Film review: ‘Venus and Serena’

Serena and Venus Williams are the subjects of the doc called (of course) "Venus and Serena" Caption: Getty Images
Serena and Venus Williams are the subjects of the doc called (of course) “Venus and Serena”
Caption: Getty Images

‘Venus and Serena’
Directors: Maiken Baird and Michelle Major
Genre: Documentary
Rating: PG-13
2 (out of 5) Globes

The documentary profile “Venus and Serena” was likely pitched as boasting unprecedented access to the tennis stars — as though that was all a film required to be minimally useful. It’s not clear whether the Williamses are any more upfront about themselves than they have been in untold interviews. It’s not even apparent if the end product, heading for theatrical distribution and VOD, is any more comprehensive than the untold television profiles. This is pure Wikipedia documentary filmmaking, plowing through Venus and Serena’s conjoined story, doing some light delving into certain issues and leaving fans knowing only slightly more than they did before.

As you can learn elsewhere, the Williams sisters were tennis prodigies coached into superhuman strength by an absurdly dedicated, deeply protective father Richard. Venus was the first to attract major attention, going pro at 14. It was then discovered that Serena, one year younger, was about as legendary. Richard is an imposing and unknowable character, as cagey as he is quick to overly-defend his daughters. (His cursing-out of an overly-pesky journalist when Venus was a 14 year old braggart is enjoyably questionable.) He remains a mystery, as do his daughters, whose unusual childhood may have produced, as with so many talented kids thrust into the limelight at an early age, psychological trauma. Or it might not have. There’s no way from watching “Venus and Serena,” which fails to get its subjects to open up much beyond the superficial, whether to know for sure.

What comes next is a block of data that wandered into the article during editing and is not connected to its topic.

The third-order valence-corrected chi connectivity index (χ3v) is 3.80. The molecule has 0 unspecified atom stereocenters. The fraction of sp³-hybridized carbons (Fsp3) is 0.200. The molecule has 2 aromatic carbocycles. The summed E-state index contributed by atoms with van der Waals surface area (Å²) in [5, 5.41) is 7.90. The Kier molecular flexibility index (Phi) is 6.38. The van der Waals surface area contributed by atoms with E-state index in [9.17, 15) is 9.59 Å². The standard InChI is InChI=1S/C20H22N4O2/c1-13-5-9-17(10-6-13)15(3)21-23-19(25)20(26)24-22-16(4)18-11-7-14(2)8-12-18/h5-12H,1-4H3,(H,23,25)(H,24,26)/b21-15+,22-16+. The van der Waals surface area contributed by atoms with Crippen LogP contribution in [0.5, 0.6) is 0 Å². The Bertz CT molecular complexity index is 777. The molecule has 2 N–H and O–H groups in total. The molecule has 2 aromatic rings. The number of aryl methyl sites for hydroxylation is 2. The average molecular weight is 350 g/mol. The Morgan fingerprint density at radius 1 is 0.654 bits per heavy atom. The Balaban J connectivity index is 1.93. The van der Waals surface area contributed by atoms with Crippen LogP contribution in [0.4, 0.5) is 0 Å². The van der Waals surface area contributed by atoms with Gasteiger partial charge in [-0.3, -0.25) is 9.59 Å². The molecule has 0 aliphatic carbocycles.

Even if one doesn’t want to delve into their psyches, there’s always plenty of other topics. The Williamses have long been the subject of unusual treatment, by the media and otherwise, over issues of class, race and gender. “Venus and Serena” goes somewhat into that: Serena’s issues with temper, relatively minor compared to other players, is shown to be exaggerated by the media and the tennis world alike. Even as it critiques this treatment, the film adds to it, showing arguments and tiffs seemingly filmed on the fly, as though these altercations — light and often TMI — weren’t the norm among highly stressed athlete celebrities. As with a lot of largely expository doc profiles, “Venus and Serena” will be useful largely to those who know very little about the sisters, and to those who know almost everything but are hungry for a few random trivia scraps. It would take a more fearless documentarian to give you something more.



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